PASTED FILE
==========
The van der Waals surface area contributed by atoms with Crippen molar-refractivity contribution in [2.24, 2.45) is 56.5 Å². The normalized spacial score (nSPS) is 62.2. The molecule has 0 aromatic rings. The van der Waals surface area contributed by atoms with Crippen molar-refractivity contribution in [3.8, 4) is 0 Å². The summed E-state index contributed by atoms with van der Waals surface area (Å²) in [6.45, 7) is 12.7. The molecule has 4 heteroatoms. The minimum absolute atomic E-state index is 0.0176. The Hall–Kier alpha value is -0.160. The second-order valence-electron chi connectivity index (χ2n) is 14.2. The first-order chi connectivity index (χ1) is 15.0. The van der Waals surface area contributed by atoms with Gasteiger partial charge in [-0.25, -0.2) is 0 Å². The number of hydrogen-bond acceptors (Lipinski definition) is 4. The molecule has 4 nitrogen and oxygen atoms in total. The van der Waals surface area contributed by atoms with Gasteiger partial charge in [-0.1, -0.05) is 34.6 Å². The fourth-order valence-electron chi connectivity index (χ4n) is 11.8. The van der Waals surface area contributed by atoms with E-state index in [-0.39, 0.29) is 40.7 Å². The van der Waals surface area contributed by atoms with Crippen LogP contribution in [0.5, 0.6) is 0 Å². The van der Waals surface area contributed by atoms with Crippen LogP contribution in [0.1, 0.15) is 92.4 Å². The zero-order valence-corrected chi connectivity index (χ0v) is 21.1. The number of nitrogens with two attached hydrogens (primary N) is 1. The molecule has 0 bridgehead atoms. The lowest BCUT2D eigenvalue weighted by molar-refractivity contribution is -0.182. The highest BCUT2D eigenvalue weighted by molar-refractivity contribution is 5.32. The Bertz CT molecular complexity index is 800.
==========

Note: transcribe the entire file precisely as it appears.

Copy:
The van der Waals surface area contributed by atoms with Crippen molar-refractivity contribution in [2.24, 2.45) is 56.5 Å². The normalized spacial score (nSPS) is 62.2. The molecule has 0 aromatic rings. The van der Waals surface area contributed by atoms with Crippen molar-refractivity contribution in [3.8, 4) is 0 Å². The summed E-state index contributed by atoms with van der Waals surface area (Å²) in [6.45, 7) is 12.7. The molecule has 4 heteroatoms. The minimum absolute atomic E-state index is 0.0176. The Hall–Kier alpha value is -0.160. The second-order valence-electron chi connectivity index (χ2n) is 14.2. The first-order chi connectivity index (χ1) is 15.0. The van der Waals surface area contributed by atoms with Gasteiger partial charge in [-0.25, -0.2) is 0 Å². The number of hydrogen-bond acceptors (Lipinski definition) is 4. The molecule has 4 nitrogen and oxygen atoms in total. The van der Waals surface area contributed by atoms with Gasteiger partial charge in [-0.1, -0.05) is 34.6 Å². The fourth-order valence-electron chi connectivity index (χ4n) is 11.8. The van der Waals surface area contributed by atoms with E-state index in [-0.39, 0.29) is 40.7 Å². The van der Waals surface area contributed by atoms with Crippen LogP contribution in [0.5, 0.6) is 0 Å². The van der Waals surface area contributed by atoms with Crippen LogP contribution in [0.1, 0.15) is 92.4 Å². The zero-order valence-corrected chi connectivity index (χ0v) is 21.1. The number of nitrogens with two attached hydrogens (primary N) is 1. The molecule has 0 bridgehead atoms. The lowest BCUT2D eigenvalue weighted by molar-refractivity contribution is -0.182. The highest BCUT2D eigenvalue weighted by molar-refractivity contribution is 5.32. The Bertz CT molecular complexity index is 800.